In its press release today American Express revealed explicitly that its new $100 million Digital Commerce Investment Initiative was destined to fund “early stage startups to facilitate the company’s digital transformation.” If that sounds like a firm that’s aware it’s got to rapidly pivot, that’s because that’s exactly what’s going on.
Amex’s Dan Schulman, Group President Enterprise Growth, spoke to Fast Company to explain the move: As far as saying that the credit card is going to evolve, Schulman noted, “It goes even further than that. Our view of the world is that all of commerce is being redefined as the world moves somewhat rapidly into the advent of smartphones and mobile payments and the digitization of information across the entire commerce lifecycle.” This quick change, covered by many a column-inch in the media over recent months, means that the areas where Amex “traditionally added value between merchants and consumers” is going to “fundamentally change” and payments will only be “one part of that.”
Where traditional credit card transactions were all about giving the merchant a secure and authenticated copy of those all-important 16 raised silver numbers on the face of your card, technological developments like NFC, smartphone payments and even innovations like Square and Google Wallet show that there’s scope for a much richer interaction to go on at the moment of payment–something that’s never been possible before. That’s what American Express is aiming at. “The information that is derived from a payment transaction” can be used in “closed marketing loops, can be used to populate your budgets automatically, it can be used to automatically create loyatly, to be able to pay for things in ways that we traditionally haven’t been able to do,” Schulman was careful to point out. A lot of people think of future payments as an evolution of payment method, “like tapping your phone at a point of sale. We think of that more as a form-factor change, as opposed to a complete value-proposition change” in the way the entire process of commerce is conducted, he added.
To that end Amex will be trying to identify young, emerging technology companies that can help it innovate its business model and then will invest in them–a trick the company has previously tried with Payfone. But it’s not just a venture capital move, because the companies chosen will have their technology integrated into systems Amex has been already inventing, such as its Serve platform. Amex may very well “partner with different hardware manufacturers, whether those will be OEMs, handset manufacturers or point of sale terminal manufacturers” but the primary intention is to look at software solutions to form an ecosystem that operates alongside the transaction itself (which could not involve a credit card number but instead a phone number) including loyalty points, offers, discounts, and so on.
And that’s where the company’s sensitive to new opportunities. The current credit card market, cutthroat as it seems, is pretty stable and is dominated by a short list of big players with many millions of subscribers. Simply due to the scale of the operation, effecting a big change in subscriber numbers for any of these firms is tricky. But a rapidly changing market can level the playing field, and that’s also what the new investment plan is all about–“not just for existing card members, but to new segments of the market and new geographies across the world,” said Schulman. This covers new ways of paying as well as new customers who’ll be able to make digital payments for the first time, “the millennials, the youth market, the underbanked or the un-banked” population segments, as well as other parts of the world “where charge and credit is a very small part of the payments industry.”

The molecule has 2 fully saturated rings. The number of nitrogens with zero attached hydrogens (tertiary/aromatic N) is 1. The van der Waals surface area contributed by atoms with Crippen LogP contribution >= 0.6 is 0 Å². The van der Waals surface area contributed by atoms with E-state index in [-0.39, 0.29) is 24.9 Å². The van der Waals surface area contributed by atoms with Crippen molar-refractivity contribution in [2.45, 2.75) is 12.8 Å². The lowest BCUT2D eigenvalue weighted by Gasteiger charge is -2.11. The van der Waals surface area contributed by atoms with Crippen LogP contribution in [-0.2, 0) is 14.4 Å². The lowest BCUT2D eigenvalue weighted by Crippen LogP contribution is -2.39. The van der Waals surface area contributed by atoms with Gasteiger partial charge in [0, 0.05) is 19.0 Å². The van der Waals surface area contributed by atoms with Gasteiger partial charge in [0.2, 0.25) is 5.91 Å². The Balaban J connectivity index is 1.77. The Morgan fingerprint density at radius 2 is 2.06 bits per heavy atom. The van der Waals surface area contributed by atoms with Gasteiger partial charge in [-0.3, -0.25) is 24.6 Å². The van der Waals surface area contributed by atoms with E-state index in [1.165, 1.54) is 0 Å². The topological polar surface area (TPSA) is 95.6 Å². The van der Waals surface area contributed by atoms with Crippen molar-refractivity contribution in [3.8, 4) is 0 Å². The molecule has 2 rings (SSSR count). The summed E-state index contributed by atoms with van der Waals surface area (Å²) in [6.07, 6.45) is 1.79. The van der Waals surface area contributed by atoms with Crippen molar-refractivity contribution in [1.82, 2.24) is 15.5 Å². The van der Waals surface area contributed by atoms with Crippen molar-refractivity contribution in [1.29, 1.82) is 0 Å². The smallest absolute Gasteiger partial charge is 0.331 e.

As for the plan itself, which may be considered unusual–after all the company is saying it’s going to spend a tenth of a billion dollars on its very near future evolution, which is a public admission that the game its playing in is changing in real time–Schulman agreed that Amex is “very focused on the changes that are sweeping through the payments and commerce industries, and in order to make those changes–for an established company to go and do that–you have to make some bold moves.” It’s a nailing your colors to the mast manuever, in fact: “You have to declare your intentions. You need to assure that you let the outside world know you’re very open to partnering, that you’re looking to form ecosystems.” As far as Schulman thinks, “no one company can drive digital commerce” so American Express “very much wants to encourage this both inside the company and outside the company.”
And here’s what’s behind it all: “Cloud-based services now available, high-speed mobile networks, the ubiquity of smartphones” and the fact “we have the Internet with us at all times.” In other words, just as we concluded, American Express knows that the “card” bit of its “credit card” business is about to disappear, and it needs to get clever at delivering rich data to the consumer, and the merchant at the point of sale. Just as money, with its abstract value, replaced bartering and then digital payments replaced physical money, so the actual process of shopping is about to evolve into something new.